• Harrison, M. (2003) Housing and Black and Minority Ethnic Communities. Review of the Evidence Base. London: ODPM.
  • Goodchild, B. and Cole, I. (2001) Social balance and mixed neighbourhoods in Britain since 1979: a review of discourse and practice in social housing.  Environment and Planning D-Society & Space, 19, 1, 103-121.
  • Reeve, K. (2005), Squatting since 1945: the enduring relevance of material needs, in: P. Somerville and N. Spriggings, Housing and Social Policy. Routledge: London.

References should be cited in the text by giving the last name of the author(s) followed by the year of publication in parentheses, for example, Lyde and Dunston (1995); (Dunston, 1997a, 1997b).  For three or more authors use the first author followed by et al.

Tables, figures and maps should appear on separate sheets to the article with an indication in the text as to where they should appear. Special requirements for reproducing tables, figures and maps should be indicated in correspondence with the editors. It is the responsibility of the authors to obtain permission to publish tables, figures and maps, and this permission should be clearly stated in notes under the table.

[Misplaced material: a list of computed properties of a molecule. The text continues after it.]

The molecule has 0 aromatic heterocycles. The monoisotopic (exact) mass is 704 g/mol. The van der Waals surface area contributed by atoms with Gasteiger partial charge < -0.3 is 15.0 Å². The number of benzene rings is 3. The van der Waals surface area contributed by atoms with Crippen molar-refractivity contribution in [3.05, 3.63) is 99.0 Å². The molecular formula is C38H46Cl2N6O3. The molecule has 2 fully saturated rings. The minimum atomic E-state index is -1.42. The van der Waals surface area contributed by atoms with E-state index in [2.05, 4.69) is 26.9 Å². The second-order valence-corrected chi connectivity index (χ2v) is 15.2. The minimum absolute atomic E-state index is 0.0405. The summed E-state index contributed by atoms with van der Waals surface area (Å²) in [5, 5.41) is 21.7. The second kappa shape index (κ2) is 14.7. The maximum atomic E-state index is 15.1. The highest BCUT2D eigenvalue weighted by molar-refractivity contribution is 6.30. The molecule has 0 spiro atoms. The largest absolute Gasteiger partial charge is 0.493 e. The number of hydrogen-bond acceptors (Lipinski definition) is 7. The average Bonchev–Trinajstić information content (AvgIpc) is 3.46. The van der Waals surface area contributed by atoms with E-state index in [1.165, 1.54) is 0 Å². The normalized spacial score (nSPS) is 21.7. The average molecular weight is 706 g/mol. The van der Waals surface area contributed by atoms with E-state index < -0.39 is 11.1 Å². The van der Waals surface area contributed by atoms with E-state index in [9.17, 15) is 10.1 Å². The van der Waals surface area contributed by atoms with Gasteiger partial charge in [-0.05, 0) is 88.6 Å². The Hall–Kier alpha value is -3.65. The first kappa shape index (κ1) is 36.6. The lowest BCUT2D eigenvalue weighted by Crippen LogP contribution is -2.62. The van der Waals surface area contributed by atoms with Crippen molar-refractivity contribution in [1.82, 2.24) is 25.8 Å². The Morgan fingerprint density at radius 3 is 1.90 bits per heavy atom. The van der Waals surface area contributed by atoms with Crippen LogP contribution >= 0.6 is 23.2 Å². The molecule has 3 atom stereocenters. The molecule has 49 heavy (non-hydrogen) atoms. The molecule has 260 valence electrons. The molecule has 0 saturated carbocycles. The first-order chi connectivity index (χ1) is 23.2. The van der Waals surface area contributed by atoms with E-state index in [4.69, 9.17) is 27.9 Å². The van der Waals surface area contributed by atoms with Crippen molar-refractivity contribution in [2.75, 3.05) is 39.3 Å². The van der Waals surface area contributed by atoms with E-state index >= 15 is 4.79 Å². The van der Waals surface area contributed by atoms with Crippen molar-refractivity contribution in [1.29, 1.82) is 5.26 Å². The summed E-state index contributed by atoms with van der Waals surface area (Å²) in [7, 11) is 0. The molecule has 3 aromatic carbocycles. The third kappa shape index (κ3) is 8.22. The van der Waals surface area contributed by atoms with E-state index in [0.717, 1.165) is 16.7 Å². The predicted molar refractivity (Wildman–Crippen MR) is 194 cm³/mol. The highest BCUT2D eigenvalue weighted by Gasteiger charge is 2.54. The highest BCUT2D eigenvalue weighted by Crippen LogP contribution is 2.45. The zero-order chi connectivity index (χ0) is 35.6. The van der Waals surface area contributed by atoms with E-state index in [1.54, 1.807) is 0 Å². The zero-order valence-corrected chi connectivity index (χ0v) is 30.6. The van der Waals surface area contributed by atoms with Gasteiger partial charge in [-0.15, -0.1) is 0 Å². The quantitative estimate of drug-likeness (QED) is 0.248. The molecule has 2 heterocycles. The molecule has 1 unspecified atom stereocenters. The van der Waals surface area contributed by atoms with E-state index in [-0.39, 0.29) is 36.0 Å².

All contributions to the journal should use gender-neutral language.

House style: PPP ONLINE does not impose a rigid house style but we would prefer articles to conform to a few basic conventions outlined below. We stress the importance of three guidelines: common usage, consistency and, above all, clarity. The main points to remember are:

  • -ise spellings should be used wherever ‘s’ and ‘z’ are alternatives.
  • single quotation marks should be used, with double for quotes within quotes; revert to single for quotes within quotes within quotes. Use no quotation marks around displayed extracts.
  • dates should be written 21 December 1971 and decades should be the 1970s without an apostrophe.